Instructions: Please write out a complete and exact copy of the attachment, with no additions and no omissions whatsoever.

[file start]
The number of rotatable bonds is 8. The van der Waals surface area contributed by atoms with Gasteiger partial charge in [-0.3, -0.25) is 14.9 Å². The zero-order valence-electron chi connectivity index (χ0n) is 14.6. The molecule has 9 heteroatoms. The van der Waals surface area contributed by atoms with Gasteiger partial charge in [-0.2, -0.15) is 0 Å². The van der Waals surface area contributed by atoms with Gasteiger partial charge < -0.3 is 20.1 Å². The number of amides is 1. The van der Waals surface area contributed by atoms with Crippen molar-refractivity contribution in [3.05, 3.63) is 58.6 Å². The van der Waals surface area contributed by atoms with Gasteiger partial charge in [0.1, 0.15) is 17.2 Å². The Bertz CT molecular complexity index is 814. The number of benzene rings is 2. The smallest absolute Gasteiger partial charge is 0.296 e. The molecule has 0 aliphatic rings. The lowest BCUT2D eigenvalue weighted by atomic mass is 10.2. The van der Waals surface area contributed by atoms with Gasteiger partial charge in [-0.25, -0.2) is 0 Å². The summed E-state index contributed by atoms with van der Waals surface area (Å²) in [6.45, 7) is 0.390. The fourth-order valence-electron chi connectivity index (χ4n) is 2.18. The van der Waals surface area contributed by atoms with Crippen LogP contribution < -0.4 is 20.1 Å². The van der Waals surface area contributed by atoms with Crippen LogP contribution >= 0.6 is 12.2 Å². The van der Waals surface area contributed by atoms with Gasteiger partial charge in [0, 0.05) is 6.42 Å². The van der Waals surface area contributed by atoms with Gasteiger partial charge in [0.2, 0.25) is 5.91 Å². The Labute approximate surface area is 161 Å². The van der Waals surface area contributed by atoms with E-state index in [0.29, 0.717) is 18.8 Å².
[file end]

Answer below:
The number of rotatable bonds is 8. The van der Waals surface area contributed by atoms with Gasteiger partial charge in [-0.3, -0.25) is 14.9 Å². The zero-order valence-electron chi connectivity index (χ0n) is 14.6. The molecule has 9 heteroatoms. The van der Waals surface area contributed by atoms with Gasteiger partial charge in [-0.2, -0.15) is 0 Å². The van der Waals surface area contributed by atoms with Gasteiger partial charge < -0.3 is 20.1 Å². The number of amides is 1. The van der Waals surface area contributed by atoms with Crippen molar-refractivity contribution in [3.05, 3.63) is 58.6 Å². The van der Waals surface area contributed by atoms with Gasteiger partial charge in [0.1, 0.15) is 17.2 Å². The Bertz CT molecular complexity index is 814. The number of benzene rings is 2. The smallest absolute Gasteiger partial charge is 0.296 e. The molecule has 0 aliphatic rings. The lowest BCUT2D eigenvalue weighted by atomic mass is 10.2. The van der Waals surface area contributed by atoms with Gasteiger partial charge in [-0.25, -0.2) is 0 Å². The summed E-state index contributed by atoms with van der Waals surface area (Å²) in [6.45, 7) is 0.390. The fourth-order valence-electron chi connectivity index (χ4n) is 2.18. The van der Waals surface area contributed by atoms with Crippen LogP contribution < -0.4 is 20.1 Å². The van der Waals surface area contributed by atoms with Crippen LogP contribution >= 0.6 is 12.2 Å². The van der Waals surface area contributed by atoms with Gasteiger partial charge in [0, 0.05) is 6.42 Å². The van der Waals surface area contributed by atoms with Gasteiger partial charge in [0.2, 0.25) is 5.91 Å². The Labute approximate surface area is 161 Å². The van der Waals surface area contributed by atoms with E-state index in [0.29, 0.717) is 18.8 Å².